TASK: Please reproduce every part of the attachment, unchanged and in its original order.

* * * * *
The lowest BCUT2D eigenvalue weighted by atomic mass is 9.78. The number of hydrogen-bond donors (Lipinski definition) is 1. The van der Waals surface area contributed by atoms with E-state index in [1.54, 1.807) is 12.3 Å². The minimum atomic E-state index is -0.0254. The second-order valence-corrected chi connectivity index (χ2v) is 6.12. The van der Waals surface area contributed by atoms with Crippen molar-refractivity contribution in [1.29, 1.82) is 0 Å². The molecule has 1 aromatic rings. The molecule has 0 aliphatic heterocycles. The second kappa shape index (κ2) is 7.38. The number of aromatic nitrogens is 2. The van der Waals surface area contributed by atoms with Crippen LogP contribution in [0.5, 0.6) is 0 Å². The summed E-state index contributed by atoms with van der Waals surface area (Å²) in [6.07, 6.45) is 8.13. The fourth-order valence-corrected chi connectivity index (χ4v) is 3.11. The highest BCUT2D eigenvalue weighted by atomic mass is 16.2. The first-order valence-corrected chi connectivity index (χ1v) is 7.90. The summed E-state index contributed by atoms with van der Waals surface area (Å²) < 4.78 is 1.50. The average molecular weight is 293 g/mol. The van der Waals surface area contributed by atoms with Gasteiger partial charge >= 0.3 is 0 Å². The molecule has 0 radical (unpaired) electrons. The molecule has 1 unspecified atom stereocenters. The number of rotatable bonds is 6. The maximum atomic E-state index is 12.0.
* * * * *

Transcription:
The lowest BCUT2D eigenvalue weighted by atomic mass is 9.78. The number of hydrogen-bond donors (Lipinski definition) is 1. The van der Waals surface area contributed by atoms with E-state index in [1.54, 1.807) is 12.3 Å². The minimum atomic E-state index is -0.0254. The second-order valence-corrected chi connectivity index (χ2v) is 6.12. The van der Waals surface area contributed by atoms with Crippen molar-refractivity contribution in [1.29, 1.82) is 0 Å². The molecule has 1 aromatic rings. The molecule has 0 aliphatic heterocycles. The second kappa shape index (κ2) is 7.38. The number of aromatic nitrogens is 2. The van der Waals surface area contributed by atoms with Crippen LogP contribution in [0.5, 0.6) is 0 Å². The summed E-state index contributed by atoms with van der Waals surface area (Å²) in [6.07, 6.45) is 8.13. The fourth-order valence-corrected chi connectivity index (χ4v) is 3.11. The highest BCUT2D eigenvalue weighted by atomic mass is 16.2. The first-order valence-corrected chi connectivity index (χ1v) is 7.90. The summed E-state index contributed by atoms with van der Waals surface area (Å²) < 4.78 is 1.50. The average molecular weight is 293 g/mol. The van der Waals surface area contributed by atoms with Gasteiger partial charge >= 0.3 is 0 Å². The molecule has 0 radical (unpaired) electrons. The molecule has 1 unspecified atom stereocenters. The number of rotatable bonds is 6. The maximum atomic E-state index is 12.0.